I'm only 27, but if that makes me old, then okay.You have a loooong way to go if you have to attempt to insult someone every time someone makes a suggestion to you.
    Last edit by Cherokeegirl08 on Aug 13 : Reason: ETA
  6. by   Nurse_2b_Kei
    Congrats on passing the hesi and starting this new journey sis. I just passed the hesi as well and I'm hoping to start my lpn program in January. I can't offer any advice on the topic but I do watch a lot of youtube videos from different youtubers vanisha clerge, and christina lpn soon to be just to name a few. I hope that helps.
  7. by   ZCat
    Nurse_2b you will be in the program soon.
  8. by   tmahbee
    Congrats on passing the test ! Im taking mine of Monday. And some ppl are so rude and have nothing else better to do. I didn't realize this was a GRAMMAR 101 forum.
  9. by   lunanarya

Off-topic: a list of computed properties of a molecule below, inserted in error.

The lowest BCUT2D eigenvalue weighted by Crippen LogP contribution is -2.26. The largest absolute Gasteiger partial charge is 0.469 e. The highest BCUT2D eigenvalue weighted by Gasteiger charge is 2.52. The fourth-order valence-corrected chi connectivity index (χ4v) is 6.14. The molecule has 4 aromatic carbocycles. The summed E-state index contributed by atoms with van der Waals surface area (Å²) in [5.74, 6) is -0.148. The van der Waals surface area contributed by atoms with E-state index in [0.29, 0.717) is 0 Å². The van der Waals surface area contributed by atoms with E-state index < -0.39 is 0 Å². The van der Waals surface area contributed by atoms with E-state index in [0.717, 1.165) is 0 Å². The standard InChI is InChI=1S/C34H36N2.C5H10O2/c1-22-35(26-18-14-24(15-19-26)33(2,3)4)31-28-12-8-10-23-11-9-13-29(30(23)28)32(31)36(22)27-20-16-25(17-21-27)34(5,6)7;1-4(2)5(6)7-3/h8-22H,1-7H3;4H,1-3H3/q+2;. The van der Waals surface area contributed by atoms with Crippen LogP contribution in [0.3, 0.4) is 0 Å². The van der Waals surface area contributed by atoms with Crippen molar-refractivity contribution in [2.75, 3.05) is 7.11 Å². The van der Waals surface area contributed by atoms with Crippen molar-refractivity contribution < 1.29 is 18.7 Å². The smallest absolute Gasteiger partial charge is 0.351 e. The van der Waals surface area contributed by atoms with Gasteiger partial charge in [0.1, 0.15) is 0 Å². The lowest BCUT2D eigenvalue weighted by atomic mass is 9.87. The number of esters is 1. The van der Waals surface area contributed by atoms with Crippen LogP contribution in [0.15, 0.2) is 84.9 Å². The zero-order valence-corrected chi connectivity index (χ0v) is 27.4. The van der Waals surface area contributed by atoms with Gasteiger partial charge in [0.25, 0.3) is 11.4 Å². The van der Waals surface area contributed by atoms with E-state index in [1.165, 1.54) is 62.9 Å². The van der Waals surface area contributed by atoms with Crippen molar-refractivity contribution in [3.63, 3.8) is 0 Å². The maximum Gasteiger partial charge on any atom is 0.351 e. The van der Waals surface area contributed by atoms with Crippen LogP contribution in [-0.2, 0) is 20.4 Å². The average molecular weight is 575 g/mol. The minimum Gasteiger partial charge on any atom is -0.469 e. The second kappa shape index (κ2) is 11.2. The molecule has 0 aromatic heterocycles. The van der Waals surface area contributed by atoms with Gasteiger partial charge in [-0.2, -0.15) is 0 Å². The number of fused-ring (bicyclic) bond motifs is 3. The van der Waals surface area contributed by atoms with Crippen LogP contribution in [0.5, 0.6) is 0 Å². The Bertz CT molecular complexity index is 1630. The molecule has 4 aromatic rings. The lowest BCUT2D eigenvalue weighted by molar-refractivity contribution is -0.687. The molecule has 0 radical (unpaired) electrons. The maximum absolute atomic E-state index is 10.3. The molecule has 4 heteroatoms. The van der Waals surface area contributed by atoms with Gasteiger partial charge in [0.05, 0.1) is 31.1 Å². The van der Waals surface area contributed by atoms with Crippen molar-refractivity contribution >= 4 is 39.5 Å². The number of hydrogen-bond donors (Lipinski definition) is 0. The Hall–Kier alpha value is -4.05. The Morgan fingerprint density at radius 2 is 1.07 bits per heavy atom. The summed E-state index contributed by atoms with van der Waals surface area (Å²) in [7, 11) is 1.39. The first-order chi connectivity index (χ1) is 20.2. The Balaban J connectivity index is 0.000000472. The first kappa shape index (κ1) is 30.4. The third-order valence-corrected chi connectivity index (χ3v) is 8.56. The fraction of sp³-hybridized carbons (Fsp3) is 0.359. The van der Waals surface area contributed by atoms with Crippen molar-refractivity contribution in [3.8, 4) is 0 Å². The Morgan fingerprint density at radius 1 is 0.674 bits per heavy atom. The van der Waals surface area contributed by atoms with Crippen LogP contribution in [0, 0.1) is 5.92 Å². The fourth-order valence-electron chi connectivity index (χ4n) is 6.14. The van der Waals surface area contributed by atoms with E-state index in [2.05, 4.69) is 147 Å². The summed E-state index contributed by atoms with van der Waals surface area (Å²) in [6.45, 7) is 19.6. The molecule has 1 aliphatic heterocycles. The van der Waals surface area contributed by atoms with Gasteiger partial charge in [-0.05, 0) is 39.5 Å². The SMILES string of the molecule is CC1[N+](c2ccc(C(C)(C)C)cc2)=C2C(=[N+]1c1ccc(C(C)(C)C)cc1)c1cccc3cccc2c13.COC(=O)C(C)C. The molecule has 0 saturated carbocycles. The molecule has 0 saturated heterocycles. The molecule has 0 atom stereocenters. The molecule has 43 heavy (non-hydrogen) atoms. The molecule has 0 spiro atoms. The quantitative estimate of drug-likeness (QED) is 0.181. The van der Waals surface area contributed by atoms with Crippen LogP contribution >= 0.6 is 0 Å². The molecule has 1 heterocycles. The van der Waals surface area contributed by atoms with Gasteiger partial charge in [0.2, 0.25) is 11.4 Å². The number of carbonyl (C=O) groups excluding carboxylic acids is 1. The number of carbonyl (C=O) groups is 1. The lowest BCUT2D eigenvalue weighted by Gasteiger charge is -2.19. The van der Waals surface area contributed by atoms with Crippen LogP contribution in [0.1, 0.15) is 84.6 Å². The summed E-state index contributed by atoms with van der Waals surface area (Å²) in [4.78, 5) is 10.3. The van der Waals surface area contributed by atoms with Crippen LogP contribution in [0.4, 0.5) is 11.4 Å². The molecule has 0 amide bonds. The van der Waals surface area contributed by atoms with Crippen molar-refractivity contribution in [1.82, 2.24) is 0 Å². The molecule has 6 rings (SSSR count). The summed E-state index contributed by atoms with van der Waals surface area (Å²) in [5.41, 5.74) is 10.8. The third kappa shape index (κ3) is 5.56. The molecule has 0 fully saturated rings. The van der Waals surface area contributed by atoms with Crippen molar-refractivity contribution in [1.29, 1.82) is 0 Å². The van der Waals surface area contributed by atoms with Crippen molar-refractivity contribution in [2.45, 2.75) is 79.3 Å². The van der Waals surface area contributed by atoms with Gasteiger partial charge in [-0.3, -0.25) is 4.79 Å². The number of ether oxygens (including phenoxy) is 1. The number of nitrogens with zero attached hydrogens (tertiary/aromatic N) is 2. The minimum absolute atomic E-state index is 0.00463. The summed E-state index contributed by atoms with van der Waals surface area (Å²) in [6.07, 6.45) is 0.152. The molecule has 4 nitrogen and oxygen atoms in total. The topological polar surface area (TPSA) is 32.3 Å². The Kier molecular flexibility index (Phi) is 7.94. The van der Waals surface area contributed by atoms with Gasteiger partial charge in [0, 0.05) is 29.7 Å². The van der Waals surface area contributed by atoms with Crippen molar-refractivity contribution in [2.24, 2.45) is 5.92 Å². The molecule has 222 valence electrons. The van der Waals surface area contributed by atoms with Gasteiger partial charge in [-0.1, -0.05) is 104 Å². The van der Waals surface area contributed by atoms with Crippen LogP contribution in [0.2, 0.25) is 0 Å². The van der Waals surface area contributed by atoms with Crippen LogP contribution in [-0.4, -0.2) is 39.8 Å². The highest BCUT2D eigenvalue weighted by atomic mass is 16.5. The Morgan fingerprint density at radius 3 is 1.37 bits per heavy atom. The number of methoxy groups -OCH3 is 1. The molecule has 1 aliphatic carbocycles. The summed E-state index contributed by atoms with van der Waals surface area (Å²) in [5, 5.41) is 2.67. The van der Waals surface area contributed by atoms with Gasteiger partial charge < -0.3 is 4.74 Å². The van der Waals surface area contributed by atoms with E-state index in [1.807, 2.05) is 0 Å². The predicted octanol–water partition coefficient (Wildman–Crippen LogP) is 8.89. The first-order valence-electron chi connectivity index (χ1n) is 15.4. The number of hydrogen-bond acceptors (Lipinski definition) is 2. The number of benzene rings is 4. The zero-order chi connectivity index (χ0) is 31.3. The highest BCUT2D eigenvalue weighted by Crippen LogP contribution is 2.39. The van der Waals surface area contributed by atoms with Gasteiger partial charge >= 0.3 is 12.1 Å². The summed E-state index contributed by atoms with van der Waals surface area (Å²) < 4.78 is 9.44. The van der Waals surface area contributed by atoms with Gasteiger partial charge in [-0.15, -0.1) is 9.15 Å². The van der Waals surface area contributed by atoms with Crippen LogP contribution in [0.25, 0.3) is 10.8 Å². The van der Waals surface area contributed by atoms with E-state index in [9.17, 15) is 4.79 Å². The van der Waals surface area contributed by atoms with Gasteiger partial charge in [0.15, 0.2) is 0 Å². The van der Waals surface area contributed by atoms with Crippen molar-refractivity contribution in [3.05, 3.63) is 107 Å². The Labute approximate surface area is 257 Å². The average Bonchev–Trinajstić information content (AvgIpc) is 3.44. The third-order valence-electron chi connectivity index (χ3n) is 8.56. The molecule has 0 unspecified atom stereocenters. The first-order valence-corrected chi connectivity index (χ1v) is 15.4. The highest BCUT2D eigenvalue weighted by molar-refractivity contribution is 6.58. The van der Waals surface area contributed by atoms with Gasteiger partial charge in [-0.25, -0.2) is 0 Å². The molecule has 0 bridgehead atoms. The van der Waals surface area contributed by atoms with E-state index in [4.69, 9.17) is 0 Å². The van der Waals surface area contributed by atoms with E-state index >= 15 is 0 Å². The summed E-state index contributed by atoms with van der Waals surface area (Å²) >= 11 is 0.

The summer before I started my PN program, I enjoyed myself. I didn't pre-study for school, I didn't try to learn anything new and nursing related, I just spent as much time as I could hanging out with my friends and family. I had a feeling that once school started, things were going to get hectic...and boy did it ever!

    The only other thing that really sticks out is this: when you start your program, you're going to get a ton of books, resources, and computer modules. Just about every single one is going to have sections on how to read/review/answer nursing exam questions. Don't wait to review those! Look them over before your first exam. I'd heard stories that "nursing exam questions are like nothing you'd ever seen!" and those stories were true. I did OK on my first exam, but it was full of panic because I didn't know how to approach the questions. When I did start looking over all my resources, I was kicking myself because the questions and answers on the exams made much more sense. So, use your resources. and don't be a self-kicker (too much)
  10. by   Gottawantit
    Congrats on getting into the program, I love your enthusiasm!